SACRAMENTO, California, February 6, 2013 (ENS) – UPS is buying 100 electric commercial vehicles made in California and putting them to work delivering packages around the state, the company announced Tuesday.
At the same time, California Governor Jerry Brown released a Zero Emission Vehicle Action Plan, the most comprehensive effort by a state to accelerate the deployment of plug-in electric vehicles.
“These all-electric vehicles remind us that California continues to be a dynamic center of innovation,” said Governor Brown. “These trucks were built here, they’ll be driven here and they’re already changing the way business is done here – cutting emissions and eliminating the need for tanker trucks worth of fossil fuels.”
The state Office of Planning and Research released the Zero Emission Vehicle Action Plan to implement Governor Brown’s March 2012 Executive Order to put 1.5 million zero emission vehicles on California’s roads by 2025.
ZEVs under the executive order and action plan include hydrogen fuel cell electric vehicles, battery electric vehicles and plug-in hybrids.
The Action Plan details concrete actions that state agencies are taking to help accelerate the market for plug-in electric vehicles and fuel cell electric vehicles.
The plan supports the California Air Resources Board’s Advanced Clean Car regulations which will greatly reduce greenhouse gas emissions in the state.
Transportation is California’s largest source of greenhouse gas emissions.
The Advanced Clean Car regulations are part of the suite of greenhouse gas emission reduction programs developed under the California Global Warming Solutions Act (AB 32) and approved by the Air Resources Board to reduce those emissions to 1990 levels. Other AB 32 programs include the Low Carbon Fuel Standard, Renewables Portfolio Standard and a cap-and-trade system for carbon dioxide.
Click here to read Governor Brown’s Zero Emission Vehicle Action Plan.
The 100 electric walk-in vans that UPS is buying were manufactured in Stockton, California by Electric Vehicles International (EVI). The purchase of these vehicles from EVI is providing new jobs and revenue to the state, as well as creating vehicles that will improve air quality.
These UPS electric trucks will reduce the consumption of conventional motor fuel by approximately 126,000 gallons per year, said UPS.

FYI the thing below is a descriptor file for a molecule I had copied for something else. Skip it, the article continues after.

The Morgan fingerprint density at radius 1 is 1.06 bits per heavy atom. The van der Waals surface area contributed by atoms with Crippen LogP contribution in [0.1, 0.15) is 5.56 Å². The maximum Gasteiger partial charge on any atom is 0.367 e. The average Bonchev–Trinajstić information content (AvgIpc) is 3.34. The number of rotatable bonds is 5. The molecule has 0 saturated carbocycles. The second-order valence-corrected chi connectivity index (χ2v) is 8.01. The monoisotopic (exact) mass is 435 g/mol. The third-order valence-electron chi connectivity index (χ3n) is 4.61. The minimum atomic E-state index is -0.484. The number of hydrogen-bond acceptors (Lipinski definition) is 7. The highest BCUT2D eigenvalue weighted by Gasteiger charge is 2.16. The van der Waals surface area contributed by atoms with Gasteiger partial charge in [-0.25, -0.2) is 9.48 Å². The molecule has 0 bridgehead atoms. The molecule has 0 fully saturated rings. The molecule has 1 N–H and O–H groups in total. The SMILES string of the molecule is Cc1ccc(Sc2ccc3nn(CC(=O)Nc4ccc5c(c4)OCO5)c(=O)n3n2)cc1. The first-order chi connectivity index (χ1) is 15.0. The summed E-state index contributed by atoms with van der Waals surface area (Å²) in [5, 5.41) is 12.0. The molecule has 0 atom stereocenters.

Additional benefits include reduction of carbon emissions and noise.
The vehicles have a range of up to 75 miles and will deliver packages to customers in Sacramento, San Bernardino, Ceres, Fresno and Bakersfield.
“We currently operate more than 2,500 alternative fuel vehicles worldwide with a variety of hybrid, electric and natural gas technologies, making UPS the leader in logistics sustainability,” said Myron Gray, president of U.S. operations for UPS.
“We use our technology and logistics expertise to reduce emissions around the world and help test new automotive technologies.”
The partners responsible for making this project a success include the Governor’s Office of Business and Economic Development, California Air Resources Board, California Energy Commission, South Coast Air Quality Management District, San Joaquin Air Pollution Control District, Sacramento Air Quality Management District and the U.S. Environmental Protection Agency.
“EPA’s funding of these electric delivery trucks highlights our commitment to the rapid deployment of electric vehicles as a means of cleaning the air, creating jobs and spurring innovation,” said Jared Blumenfeld, EPA’s Regional Administrator for the Pacific Southwest. “California’s communities will benefit from both the local manufacturing of these UPS electric trucks and from the resulting elimination of harmful diesel emissions.”
“These vehicles are an example of how California is using vision, collaboration and ingenuity to lead the way on clean transportation,” said California Energy Commissioner Robert Weisenmiller. “Two years ago, the Energy Commission awarded crucial seed funding for the Air Resources Board program that helped put these clean, emission-free vehicles into service today, and will put many more on the road in future years.”
Air Resources Board Chairman Mary Nichols said helping to fund UPS for the purchase of these 100 electric vans is good for the state.
“California’s hybrid-vehicle incentive program is helping put more of the very cleanest short-haul delivery trucks onto the roads and into the communities where they are most needed,” she said. “Assisting large fleets like UPS with the initial cost of these trucks helps move the cleanest technologies to market sooner, and advances California’s clean air standards and climate change goals.”
California’s share of the U.S. market for plug-in electric vehicles currently stands at nearly 40 percent and automakers are planning to launch fuel cell electric vehicles in California beginning in 2015.
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